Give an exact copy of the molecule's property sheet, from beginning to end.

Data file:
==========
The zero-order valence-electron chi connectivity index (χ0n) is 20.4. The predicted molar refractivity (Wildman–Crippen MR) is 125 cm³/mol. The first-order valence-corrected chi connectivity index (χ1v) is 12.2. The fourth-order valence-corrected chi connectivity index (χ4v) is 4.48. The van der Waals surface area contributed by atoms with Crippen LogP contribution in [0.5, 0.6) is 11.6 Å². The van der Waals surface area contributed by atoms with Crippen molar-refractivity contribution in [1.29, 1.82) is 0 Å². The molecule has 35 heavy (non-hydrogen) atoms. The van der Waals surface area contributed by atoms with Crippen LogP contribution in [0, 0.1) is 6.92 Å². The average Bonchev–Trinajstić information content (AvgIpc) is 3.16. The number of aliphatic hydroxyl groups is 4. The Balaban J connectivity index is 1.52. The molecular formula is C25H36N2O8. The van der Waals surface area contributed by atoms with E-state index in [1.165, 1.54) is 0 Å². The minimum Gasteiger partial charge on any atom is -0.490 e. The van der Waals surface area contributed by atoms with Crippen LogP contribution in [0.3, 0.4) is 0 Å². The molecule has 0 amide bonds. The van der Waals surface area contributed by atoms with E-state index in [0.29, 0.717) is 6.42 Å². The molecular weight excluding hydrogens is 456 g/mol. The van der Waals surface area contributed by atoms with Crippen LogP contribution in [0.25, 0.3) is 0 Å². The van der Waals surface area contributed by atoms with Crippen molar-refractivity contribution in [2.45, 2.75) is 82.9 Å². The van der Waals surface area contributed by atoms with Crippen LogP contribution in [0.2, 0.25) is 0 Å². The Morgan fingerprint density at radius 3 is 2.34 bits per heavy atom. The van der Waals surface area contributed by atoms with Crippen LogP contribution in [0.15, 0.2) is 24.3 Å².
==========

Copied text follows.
The zero-order valence-electron chi connectivity index (χ0n) is 20.4. The predicted molar refractivity (Wildman–Crippen MR) is 125 cm³/mol. The first-order valence-corrected chi connectivity index (χ1v) is 12.2. The fourth-order valence-corrected chi connectivity index (χ4v) is 4.48. The van der Waals surface area contributed by atoms with Crippen LogP contribution in [0.5, 0.6) is 11.6 Å². The van der Waals surface area contributed by atoms with Crippen molar-refractivity contribution in [1.29, 1.82) is 0 Å². The molecule has 35 heavy (non-hydrogen) atoms. The van der Waals surface area contributed by atoms with Crippen LogP contribution in [0, 0.1) is 6.92 Å². The average Bonchev–Trinajstić information content (AvgIpc) is 3.16. The number of aliphatic hydroxyl groups is 4. The Balaban J connectivity index is 1.52. The molecular formula is C25H36N2O8. The van der Waals surface area contributed by atoms with E-state index in [1.165, 1.54) is 0 Å². The minimum Gasteiger partial charge on any atom is -0.490 e. The van der Waals surface area contributed by atoms with Crippen LogP contribution in [0.3, 0.4) is 0 Å². The molecule has 0 amide bonds. The van der Waals surface area contributed by atoms with E-state index in [0.29, 0.717) is 6.42 Å². The molecular weight excluding hydrogens is 456 g/mol. The van der Waals surface area contributed by atoms with Crippen LogP contribution in [0.25, 0.3) is 0 Å². The van der Waals surface area contributed by atoms with Crippen molar-refractivity contribution in [2.45, 2.75) is 82.9 Å². The van der Waals surface area contributed by atoms with Crippen LogP contribution in [0.2, 0.25) is 0 Å². The Morgan fingerprint density at radius 3 is 2.34 bits per heavy atom. The van der Waals surface area contributed by atoms with Crippen LogP contribution in [0.15, 0.2) is 24.3 Å².